UK & World News

  • 16 December 2013, 8:07

Slavery Bill Promises Life Terms For Traffickers

Human traffickers could be given maximum life sentences in jail under new anti-slavery laws published today.

The Modern Slavery Bill contains provisions to give automatic life sentences to offenders who already have convictions for very serious sexual or violent offences.

The draft Bill, announced by Home Secretary Theresa May at the Conservative Party conference in September, pulls together into a single act the offences used to prosecute slave drivers.

It also introduces Trafficking Prevention Orders to restrict the activity and movement of convicted traffickers and stop them from committing further offences.

And a new anti-slavery commissioner will be appointed to hold law enforcement and other organisations to account.

The founder of human trafficking charity Hope for Justice, Ben Cooley, welcomed the move.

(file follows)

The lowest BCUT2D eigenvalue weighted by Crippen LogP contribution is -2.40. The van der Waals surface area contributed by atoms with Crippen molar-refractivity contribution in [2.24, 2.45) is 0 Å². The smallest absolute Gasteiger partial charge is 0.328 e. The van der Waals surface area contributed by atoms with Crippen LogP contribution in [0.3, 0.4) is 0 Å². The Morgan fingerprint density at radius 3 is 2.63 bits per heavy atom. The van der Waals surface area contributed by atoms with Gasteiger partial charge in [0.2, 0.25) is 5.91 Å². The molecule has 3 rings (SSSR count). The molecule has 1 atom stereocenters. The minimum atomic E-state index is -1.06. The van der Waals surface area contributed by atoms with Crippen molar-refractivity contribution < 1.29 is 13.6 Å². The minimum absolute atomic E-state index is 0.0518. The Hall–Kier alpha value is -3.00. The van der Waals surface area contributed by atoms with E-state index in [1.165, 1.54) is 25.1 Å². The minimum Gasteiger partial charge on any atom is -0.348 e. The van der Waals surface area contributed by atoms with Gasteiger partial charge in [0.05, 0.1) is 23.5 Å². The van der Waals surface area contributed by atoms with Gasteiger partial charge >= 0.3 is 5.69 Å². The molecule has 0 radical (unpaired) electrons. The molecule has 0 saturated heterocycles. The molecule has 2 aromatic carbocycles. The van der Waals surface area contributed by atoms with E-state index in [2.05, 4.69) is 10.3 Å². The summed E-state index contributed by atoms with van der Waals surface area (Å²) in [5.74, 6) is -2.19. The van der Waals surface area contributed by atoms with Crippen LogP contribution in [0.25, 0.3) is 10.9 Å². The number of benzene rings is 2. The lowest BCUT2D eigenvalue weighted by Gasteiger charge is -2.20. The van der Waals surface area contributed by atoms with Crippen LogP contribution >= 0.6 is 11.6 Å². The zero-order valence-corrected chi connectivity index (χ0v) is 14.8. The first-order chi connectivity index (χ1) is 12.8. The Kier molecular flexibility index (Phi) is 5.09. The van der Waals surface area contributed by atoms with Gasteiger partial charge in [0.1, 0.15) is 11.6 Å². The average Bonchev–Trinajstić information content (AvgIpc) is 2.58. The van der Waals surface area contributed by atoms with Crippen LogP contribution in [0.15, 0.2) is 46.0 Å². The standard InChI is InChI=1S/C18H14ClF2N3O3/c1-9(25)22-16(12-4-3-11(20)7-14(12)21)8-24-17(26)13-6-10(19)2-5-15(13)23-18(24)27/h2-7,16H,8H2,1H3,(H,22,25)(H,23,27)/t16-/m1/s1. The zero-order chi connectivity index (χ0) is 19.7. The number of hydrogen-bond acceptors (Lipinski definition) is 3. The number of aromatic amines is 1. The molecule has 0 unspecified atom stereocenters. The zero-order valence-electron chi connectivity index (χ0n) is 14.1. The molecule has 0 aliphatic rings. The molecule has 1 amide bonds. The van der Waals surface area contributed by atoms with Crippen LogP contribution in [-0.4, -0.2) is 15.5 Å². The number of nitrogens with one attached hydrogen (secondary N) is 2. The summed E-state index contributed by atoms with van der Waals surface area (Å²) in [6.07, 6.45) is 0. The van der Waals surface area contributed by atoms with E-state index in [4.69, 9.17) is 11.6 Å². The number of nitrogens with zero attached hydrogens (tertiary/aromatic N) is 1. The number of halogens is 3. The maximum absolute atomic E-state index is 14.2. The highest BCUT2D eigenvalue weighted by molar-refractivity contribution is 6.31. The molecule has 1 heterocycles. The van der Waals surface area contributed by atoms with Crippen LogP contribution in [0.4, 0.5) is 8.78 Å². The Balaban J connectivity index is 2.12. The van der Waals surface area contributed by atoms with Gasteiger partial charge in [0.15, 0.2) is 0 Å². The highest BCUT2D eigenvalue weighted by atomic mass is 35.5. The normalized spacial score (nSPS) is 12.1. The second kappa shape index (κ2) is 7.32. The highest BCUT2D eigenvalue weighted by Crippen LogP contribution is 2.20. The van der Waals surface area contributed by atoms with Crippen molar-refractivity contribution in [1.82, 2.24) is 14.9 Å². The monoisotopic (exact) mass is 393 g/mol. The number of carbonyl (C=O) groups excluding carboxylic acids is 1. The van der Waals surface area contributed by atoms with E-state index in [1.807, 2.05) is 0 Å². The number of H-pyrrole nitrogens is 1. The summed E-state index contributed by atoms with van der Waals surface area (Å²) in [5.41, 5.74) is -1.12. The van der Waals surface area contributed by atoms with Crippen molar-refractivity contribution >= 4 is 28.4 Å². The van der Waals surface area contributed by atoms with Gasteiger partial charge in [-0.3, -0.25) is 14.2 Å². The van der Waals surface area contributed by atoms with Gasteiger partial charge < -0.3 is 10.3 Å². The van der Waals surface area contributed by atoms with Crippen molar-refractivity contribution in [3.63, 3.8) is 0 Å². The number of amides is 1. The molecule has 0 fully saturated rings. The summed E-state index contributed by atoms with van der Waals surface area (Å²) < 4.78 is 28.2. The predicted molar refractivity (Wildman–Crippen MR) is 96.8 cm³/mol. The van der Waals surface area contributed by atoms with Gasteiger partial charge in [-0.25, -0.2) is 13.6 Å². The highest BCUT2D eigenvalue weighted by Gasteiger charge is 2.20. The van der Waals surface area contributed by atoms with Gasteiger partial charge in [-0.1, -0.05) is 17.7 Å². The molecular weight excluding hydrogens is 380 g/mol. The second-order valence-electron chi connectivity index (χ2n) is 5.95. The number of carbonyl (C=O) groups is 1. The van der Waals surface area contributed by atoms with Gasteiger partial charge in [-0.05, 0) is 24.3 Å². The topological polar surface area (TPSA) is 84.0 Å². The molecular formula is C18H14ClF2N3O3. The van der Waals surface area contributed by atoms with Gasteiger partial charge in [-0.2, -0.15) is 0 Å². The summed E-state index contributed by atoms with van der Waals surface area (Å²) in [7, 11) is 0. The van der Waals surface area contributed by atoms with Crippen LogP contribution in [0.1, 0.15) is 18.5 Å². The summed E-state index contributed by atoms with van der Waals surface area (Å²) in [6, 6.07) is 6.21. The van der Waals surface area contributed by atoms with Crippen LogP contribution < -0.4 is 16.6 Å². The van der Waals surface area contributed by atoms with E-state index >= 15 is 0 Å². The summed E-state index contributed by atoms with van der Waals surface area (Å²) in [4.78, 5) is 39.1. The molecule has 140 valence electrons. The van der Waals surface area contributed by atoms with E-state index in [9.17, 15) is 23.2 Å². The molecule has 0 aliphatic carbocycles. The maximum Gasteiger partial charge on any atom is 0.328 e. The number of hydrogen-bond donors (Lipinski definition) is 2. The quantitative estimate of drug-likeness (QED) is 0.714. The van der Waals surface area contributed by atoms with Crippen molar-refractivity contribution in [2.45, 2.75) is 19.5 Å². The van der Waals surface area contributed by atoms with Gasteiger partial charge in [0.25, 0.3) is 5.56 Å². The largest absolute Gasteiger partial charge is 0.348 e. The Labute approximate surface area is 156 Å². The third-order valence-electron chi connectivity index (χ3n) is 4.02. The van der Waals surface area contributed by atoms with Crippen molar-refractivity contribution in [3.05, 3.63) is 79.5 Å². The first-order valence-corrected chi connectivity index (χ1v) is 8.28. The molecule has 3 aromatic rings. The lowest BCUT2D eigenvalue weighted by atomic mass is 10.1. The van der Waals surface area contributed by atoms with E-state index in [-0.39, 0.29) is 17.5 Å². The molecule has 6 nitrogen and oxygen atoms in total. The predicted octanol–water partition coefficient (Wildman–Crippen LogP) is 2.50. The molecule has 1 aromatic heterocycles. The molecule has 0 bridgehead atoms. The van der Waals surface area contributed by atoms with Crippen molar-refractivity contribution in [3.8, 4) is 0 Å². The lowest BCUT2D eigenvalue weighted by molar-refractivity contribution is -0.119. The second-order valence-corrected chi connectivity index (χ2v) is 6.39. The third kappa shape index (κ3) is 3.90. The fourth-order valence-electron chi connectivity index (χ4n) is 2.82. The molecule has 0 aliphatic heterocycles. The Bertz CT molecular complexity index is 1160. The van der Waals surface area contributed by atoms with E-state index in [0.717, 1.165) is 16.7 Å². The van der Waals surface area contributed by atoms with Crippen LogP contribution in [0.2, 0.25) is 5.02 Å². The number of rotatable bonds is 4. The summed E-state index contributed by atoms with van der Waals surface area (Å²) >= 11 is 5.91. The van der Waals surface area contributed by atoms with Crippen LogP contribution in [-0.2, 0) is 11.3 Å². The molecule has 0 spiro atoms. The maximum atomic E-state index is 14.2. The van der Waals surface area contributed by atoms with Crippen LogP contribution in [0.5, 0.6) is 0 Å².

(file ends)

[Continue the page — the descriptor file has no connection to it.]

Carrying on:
He said: "We've learnt from experience that victim welfare is inextricably linked to the prosecution of perpetrators. When victims are supported from rescue right through to the courtroom, their testimonies make all the difference in seeing justice served. Sadly, we don't always see that happen in the UK and Hope for Justice exists to stand in those gaps.

"This Bill is a critical step towards ending slavery in our country but going forwards we must all ensure that victims are supported so they don't disappear on the other side of initial after-care provision just to be re-trafficked."

Shadow home secretary Yvette Cooper said the legislation should do more to provide protection for child victims of trafficking.

Two-thirds of children found by authorities after being held as slaves go missing again because the system to protect them is not strong enough, Ms Cooper added.

She said: "Failed once by those who betrayed them into slavery, they are failed again by the state in not protecting them. Trafficked children should have access to a trusted and independent advocate, or guardian, who is legally responsible for them and their interests.

"There is a growing coalition of support behind this new policy, from the charities and frontline practitioners to campaigners in Parliament. We need tough action to stop traffickers, but prosecutions will fail, justice will be denied and slavery will continue unless there is more support for victims too."

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